Wednesday, April 18, 2012

P is for Parvis

Parvise or Parvis 

 A parvise or parvis refers to a room over the porch of a building used for the gathering of the church. These rooms are found in Norman buildings and meeting places throughout England. At times these rooms were used as school rooms. 

 A parvise or parvis also refers to an enclosed area or courtyard in front of a building – especially a building like a cathedral or building designed for the gathering of the church. In some cases a parvis is like a cloister which is surrounded with colonnades or porticoes. If there is a single portico or colonnade in front of a building it is considered to be a porch.

 The word 'parvis' comes to via an Old French from the  Latin word 'paradisus', meaning 'paradise. It is from Anglo-Norman and middle French derivatives. It was used to describe the front of St. Peter’s Basilica in Rome.



I have seen them Gregg but never knew what they were called.
Great P Post.


Darlene said...

I didn't know there was a special word for that. The nerd in me finds the origins of words fascinating.

Petra said...

I have a special love for old buildings, especially churches. Learned a new word again.

Thanks for the visit and explanation. I would guess that you still have my old feed address in your reader (the self-hosted WP This Good Steward blog that I transferred to blogger, which would explain why it shows its last post of December). TGS's new blogger feed address is The GFC follow widget on my current site is also a new one, hopefully directing my former readers and friends to the new feed address. Thanks for directing me to the potential 'feed updating' problems that some of my former followers might be having.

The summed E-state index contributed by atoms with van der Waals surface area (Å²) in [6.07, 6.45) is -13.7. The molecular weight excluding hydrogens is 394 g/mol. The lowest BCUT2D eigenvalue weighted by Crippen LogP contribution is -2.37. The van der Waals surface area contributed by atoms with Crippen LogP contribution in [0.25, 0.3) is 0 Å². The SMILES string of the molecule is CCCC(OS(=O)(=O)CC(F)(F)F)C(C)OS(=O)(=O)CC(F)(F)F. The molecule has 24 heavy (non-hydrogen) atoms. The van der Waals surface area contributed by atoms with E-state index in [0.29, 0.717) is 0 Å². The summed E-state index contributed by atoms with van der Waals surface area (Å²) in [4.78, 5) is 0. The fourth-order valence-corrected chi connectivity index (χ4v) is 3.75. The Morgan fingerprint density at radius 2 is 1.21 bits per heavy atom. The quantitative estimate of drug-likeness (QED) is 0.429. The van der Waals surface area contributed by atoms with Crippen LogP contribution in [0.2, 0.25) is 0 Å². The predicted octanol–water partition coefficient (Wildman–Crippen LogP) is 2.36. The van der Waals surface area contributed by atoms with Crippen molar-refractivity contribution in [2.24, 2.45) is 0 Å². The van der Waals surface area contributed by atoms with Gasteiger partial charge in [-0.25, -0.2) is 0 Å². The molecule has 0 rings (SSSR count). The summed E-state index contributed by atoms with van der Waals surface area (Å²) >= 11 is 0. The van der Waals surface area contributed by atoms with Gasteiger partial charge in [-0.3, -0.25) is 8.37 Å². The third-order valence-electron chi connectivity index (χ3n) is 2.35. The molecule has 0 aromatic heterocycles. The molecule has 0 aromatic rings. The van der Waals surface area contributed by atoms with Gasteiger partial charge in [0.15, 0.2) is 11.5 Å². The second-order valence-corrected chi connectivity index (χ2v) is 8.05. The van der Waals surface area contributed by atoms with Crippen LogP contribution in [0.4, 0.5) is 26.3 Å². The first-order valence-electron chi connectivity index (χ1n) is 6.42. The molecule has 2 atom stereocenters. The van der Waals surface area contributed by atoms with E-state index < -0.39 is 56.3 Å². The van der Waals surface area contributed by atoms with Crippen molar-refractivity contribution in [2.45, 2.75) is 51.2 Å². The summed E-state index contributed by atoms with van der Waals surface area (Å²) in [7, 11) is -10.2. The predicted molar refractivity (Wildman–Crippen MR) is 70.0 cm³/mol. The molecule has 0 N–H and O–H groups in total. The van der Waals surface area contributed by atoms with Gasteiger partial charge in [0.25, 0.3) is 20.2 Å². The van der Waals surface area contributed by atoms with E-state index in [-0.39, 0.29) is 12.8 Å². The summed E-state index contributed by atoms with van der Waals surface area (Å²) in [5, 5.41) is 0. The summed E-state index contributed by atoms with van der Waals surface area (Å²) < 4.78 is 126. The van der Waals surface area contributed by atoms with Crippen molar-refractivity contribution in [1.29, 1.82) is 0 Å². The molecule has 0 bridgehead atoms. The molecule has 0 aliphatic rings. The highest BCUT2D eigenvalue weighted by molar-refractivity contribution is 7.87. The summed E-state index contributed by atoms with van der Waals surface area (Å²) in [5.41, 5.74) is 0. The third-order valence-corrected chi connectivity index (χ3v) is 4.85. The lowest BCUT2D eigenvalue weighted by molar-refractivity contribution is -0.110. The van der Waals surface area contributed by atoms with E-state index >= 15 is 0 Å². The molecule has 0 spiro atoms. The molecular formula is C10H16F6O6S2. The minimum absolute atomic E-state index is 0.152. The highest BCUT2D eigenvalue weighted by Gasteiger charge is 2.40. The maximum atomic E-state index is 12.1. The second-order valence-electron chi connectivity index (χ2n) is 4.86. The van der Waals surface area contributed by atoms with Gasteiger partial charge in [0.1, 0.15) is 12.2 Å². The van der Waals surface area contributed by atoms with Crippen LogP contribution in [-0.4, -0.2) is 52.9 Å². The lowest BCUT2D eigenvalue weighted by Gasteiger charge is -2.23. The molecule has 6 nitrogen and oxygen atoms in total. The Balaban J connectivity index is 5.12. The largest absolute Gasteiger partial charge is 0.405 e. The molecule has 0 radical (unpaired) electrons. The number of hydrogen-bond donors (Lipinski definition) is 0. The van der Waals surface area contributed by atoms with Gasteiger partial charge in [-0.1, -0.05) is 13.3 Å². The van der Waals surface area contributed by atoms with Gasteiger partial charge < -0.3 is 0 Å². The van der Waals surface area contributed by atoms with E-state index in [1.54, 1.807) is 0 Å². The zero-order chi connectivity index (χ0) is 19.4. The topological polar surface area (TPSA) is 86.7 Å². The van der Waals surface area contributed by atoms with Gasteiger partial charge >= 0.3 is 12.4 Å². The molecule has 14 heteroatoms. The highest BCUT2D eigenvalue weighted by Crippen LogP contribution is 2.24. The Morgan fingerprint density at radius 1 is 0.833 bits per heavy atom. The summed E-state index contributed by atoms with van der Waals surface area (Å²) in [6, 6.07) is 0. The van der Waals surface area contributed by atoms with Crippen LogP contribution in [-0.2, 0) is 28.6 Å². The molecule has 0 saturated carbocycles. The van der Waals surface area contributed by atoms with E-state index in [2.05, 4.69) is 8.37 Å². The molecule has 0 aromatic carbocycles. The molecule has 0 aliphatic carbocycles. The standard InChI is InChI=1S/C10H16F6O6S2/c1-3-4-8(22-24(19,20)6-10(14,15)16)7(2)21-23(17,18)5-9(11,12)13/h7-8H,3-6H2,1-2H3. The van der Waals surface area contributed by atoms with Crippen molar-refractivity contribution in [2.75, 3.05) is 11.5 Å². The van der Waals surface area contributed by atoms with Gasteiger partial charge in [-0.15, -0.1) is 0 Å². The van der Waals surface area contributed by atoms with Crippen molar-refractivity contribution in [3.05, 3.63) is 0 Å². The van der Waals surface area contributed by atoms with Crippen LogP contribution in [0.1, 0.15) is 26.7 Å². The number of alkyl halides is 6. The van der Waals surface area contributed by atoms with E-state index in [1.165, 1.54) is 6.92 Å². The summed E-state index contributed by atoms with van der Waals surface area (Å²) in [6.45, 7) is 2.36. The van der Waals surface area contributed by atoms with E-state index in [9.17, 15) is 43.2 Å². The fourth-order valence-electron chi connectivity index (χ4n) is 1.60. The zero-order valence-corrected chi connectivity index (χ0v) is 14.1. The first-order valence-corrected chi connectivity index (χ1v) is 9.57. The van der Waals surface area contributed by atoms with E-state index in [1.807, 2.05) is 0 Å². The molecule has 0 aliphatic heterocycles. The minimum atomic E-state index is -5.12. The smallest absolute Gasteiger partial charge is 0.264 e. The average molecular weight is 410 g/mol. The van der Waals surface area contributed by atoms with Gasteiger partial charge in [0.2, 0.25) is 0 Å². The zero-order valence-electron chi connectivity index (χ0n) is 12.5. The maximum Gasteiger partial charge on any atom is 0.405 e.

Thank you again! Blessings!

kc bob said...

Sounds like a great places to have church!

Hope you are well Gregg. I have been offline for a few months and just getting back to the Blogosphere.

Belated Happy Easter!


Larri said...

I believe the cathedral I attended as a girl has a parvis, though I had no idea that's what is was called. Interesting 'P' post, Gregg. Thanks for the new word!